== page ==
Meaning of white elephant in English:

white elephant

Pronunciation /ˌwʌɪt ˈɛlɪf(ə)nt/

Translate white elephant into Spanish


  • A possession that is useless or troublesome, especially one that is expensive to maintain or difficult to dispose of.

    ‘a huge white elephant of a house that needed ten thousand spent on it’
    • ‘The wave of ‘urban renewal’ in the 1950s and '60s gave us the devastated inner cities of today, and many projects become expensive, taxpayer-funded white elephants.’
    • ‘Opponents say they will be hugely expensive white elephants which could cost taxpayers a fortune.’
    • ‘Last month, Bradford Chamber of Commerce and Industry branded the idea of a Yorkshire assembly as an expensive white elephant.’
    • ‘A lot of this spend, said IDC, will be on 3G networks, which have been dismissed in some quarters as expensive white elephants.’
    • ‘Accused of being an expensive white elephant, the pressure's been on to re-energise the site.’
    • ‘We could end up with a load of white elephants, huge stadia and pools, rather than local facilities.’
    • ‘York would gain absolutely nothing in having an airport, except perhaps a huge white elephant that would cost a large amount of money.’
    • ‘He said international Olympic chiefs are anxious that no projects be undertaken in London if there is a risk of them becoming white elephants after the Games.’
    • ‘Critics have branded it a white elephant and waste of money, and criticised the decision to ‘waste’ quality parkland on such a project.’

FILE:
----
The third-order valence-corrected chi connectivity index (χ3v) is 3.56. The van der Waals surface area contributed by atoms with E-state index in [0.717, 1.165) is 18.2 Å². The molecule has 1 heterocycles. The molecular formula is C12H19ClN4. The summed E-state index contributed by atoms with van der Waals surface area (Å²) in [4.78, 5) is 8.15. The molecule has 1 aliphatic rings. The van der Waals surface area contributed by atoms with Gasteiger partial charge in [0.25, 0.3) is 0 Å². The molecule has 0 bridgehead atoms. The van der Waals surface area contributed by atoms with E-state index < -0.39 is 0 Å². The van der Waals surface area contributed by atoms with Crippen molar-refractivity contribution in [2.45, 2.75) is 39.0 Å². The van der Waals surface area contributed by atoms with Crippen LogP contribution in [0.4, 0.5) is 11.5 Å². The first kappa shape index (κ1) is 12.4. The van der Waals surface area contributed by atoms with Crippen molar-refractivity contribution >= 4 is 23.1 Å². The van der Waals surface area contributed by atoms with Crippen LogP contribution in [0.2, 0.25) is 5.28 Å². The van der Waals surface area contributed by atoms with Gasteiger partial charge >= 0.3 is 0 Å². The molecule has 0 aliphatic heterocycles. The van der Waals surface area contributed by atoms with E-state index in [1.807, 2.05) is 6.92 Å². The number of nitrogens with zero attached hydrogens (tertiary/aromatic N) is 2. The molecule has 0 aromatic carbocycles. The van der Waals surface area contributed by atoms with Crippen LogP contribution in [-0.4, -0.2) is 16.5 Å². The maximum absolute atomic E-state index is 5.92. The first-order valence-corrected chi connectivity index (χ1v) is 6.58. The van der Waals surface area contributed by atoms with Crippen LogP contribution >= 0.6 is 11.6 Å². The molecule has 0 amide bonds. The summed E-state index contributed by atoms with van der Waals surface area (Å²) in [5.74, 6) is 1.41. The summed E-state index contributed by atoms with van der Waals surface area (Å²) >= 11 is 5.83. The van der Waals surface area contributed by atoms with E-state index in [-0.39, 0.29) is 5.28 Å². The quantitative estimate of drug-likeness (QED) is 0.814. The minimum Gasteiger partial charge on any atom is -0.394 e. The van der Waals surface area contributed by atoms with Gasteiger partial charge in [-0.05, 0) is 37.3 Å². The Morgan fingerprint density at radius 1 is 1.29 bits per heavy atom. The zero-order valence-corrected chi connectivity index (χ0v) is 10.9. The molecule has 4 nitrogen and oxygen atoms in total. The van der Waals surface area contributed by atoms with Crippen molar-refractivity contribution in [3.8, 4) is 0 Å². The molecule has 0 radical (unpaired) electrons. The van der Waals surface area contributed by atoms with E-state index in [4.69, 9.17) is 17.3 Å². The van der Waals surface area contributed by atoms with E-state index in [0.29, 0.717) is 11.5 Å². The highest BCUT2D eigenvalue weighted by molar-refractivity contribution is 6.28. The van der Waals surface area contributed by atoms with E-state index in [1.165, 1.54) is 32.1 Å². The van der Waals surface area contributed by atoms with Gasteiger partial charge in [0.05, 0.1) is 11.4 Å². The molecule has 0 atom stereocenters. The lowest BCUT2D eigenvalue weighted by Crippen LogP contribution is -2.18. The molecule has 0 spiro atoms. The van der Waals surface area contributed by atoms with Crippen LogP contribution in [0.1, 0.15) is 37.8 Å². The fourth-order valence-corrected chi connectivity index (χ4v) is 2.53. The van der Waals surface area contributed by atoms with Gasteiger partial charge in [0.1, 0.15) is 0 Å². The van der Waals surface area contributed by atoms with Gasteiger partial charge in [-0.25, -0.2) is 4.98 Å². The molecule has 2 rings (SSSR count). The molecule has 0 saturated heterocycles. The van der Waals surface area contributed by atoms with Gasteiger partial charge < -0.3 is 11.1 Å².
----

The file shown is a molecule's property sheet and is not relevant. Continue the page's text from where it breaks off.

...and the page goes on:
• ‘Suddenly, with the burgeoning stadium looming not as the salvation but as a dangerous white elephant, they sank to bottom of the table.’
    • ‘As such, the film stands as a beautiful white elephant, a flagrant waste of time and resources.’
    • ‘Could a new school become a white elephant if parents refuse to send their children there?’
    • ‘The main fears are that the scheme will either cause traffic chaos in Whitby - or will simply be a huge flop, leaving the town with a potential white elephant.’
    • ‘Key to Portugal's successful bid was its pledge to provide 10 stadiums, rather than the required eight, but there are concerns that some of those will turn into white elephants once the championships are over.’
    • ‘In villages for example, a lot of projects have become white elephants while others have completely failed to take off due to lack of participation and involvement of the grassroots level community.’
    • ‘A brief trawl through the great white elephants of recent years should be enough to sound alarm bells so loud the so-called London 2012 Olympic team will pack up and go home.’
    • ‘Some of the projects will have immediate impact; others long term; while some may become white elephants.’
    • ‘Nevertheless, this appears to be tempered by a wariness of creating costly white elephants on the Clydeside.’
    • ‘Many of those same Carnegie libraries have now become white elephants.’
    • ‘The ship is widely perceived as a white elephant.’
    useless things, discarded things, clutter, stuff, odds and ends, bits and pieces, bric-a-brac, oddments, flotsam and jetsam, white elephants


From the story that the kings of Siam gave such animals as a gift to courtiers they disliked, in order to ruin the recipient by the great expense incurred in maintaining the animal.